Forum: Ruby Ruby :symbols and C *pointers are related?

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94e31fd5108ef7932267dfc94412b668?d=identicon&s=25 petermichaux (Guest)
on 2005-12-05 07:10
(Received via mailing list)
Hi,

I'm still trying to grasp exactly what symbols are. I am getting a
feeling that they are related to my old friends the C pointers. Am I
getting closer?

Thanks,
Peter
31ab75f7ddda241830659630746cdd3a?d=identicon&s=25 halostatue (Guest)
on 2005-12-05 07:18
(Received via mailing list)
On 12/5/05, petermichaux@yahoo.com <petermichaux@yahoo.com> wrote:
> I'm still trying to grasp exactly what symbols are. I am getting a
> feeling that they are related to my old friends the C pointers. Am I
> getting closer?

No. Symbols are just names--they can be considered immutable immediate
strings, but they are best considered names. There is *no* C
equivalent to a Symbol, as such. They can be used by certain methods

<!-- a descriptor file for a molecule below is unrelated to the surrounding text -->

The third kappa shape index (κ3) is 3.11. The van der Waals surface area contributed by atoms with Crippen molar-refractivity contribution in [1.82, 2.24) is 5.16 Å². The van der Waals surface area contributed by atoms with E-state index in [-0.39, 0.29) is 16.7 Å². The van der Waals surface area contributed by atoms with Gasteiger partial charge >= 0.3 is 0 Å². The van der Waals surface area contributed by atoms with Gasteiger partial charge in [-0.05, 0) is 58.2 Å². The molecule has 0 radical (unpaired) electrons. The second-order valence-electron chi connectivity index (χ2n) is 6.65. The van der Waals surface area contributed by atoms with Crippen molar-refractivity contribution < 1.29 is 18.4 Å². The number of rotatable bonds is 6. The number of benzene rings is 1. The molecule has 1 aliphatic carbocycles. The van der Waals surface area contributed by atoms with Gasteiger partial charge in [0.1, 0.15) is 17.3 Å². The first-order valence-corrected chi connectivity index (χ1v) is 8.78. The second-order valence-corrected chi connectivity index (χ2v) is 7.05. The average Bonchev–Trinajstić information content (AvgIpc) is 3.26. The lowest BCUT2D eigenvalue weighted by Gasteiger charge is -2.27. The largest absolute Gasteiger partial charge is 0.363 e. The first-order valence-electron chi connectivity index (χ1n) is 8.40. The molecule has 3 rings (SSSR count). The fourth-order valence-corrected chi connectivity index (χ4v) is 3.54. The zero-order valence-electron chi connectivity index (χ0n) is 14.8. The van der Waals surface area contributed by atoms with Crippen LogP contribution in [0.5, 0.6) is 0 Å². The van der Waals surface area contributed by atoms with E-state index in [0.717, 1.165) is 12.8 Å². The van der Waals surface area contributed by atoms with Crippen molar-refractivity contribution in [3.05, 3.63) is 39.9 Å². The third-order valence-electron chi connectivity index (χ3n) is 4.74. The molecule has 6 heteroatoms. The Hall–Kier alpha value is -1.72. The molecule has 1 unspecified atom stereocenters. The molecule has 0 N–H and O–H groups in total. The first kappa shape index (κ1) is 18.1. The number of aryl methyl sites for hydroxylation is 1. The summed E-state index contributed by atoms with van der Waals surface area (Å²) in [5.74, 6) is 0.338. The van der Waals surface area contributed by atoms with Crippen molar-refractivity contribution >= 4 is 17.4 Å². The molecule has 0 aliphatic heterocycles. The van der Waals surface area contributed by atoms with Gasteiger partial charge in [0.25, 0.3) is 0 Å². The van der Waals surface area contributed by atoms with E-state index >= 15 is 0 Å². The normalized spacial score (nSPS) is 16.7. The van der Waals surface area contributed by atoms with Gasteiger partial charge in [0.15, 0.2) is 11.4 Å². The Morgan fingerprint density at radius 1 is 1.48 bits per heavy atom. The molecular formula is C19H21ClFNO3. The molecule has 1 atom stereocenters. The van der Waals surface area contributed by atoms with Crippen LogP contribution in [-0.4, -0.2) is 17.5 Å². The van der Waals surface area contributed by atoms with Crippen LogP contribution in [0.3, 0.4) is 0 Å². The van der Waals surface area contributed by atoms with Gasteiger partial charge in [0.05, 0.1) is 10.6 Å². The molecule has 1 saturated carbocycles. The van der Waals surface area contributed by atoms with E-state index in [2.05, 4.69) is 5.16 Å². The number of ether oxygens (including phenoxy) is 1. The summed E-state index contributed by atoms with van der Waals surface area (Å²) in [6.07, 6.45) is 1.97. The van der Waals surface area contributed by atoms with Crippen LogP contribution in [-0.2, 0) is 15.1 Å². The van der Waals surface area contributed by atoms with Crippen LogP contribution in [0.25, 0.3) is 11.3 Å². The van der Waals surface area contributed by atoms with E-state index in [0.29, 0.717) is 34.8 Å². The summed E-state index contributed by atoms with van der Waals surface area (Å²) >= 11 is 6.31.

in various ways. The most common use, aside from keys on a hash, is as
the argument or arguments to a method that affects the definition of a
class or object. What is special here is *not* the Symbol, but the
method.

-austin
2d3ec3a83b4f8784d6853564fa0d2e77?d=identicon&s=25 dido.sevilla (Guest)
on 2005-12-05 07:22
(Received via mailing list)
On 12/5/05, petermichaux@yahoo.com <petermichaux@yahoo.com> wrote:
> I'm still trying to grasp exactly what symbols are. I am getting a
> feeling that they are related to my old friends the C pointers. Am I
> getting closer?

Not at all. The truth can hardly be further from your understanding.
Symbols are nothing but static strings. They have the advantage that
unlike normal strings, for any given interned symbol you have only one
particular instance stored in the interpreter, so provided you don't
have too many of them, they can save you a ton of memory. They also
look better and are a lot easier to type than actual Strings, and
they're generally appropriate for use where you'd usually make use of
a defined constant.
0b561a629b87f0bbf71b45ee5a48febb?d=identicon&s=25 dave (Guest)
on 2005-12-05 07:34
(Received via mailing list)
Peter asked:
> I'm still trying to grasp exactly what symbols are. I am getting a
> feeling that they are related to my old friends the C pointers. Am I
> getting closer?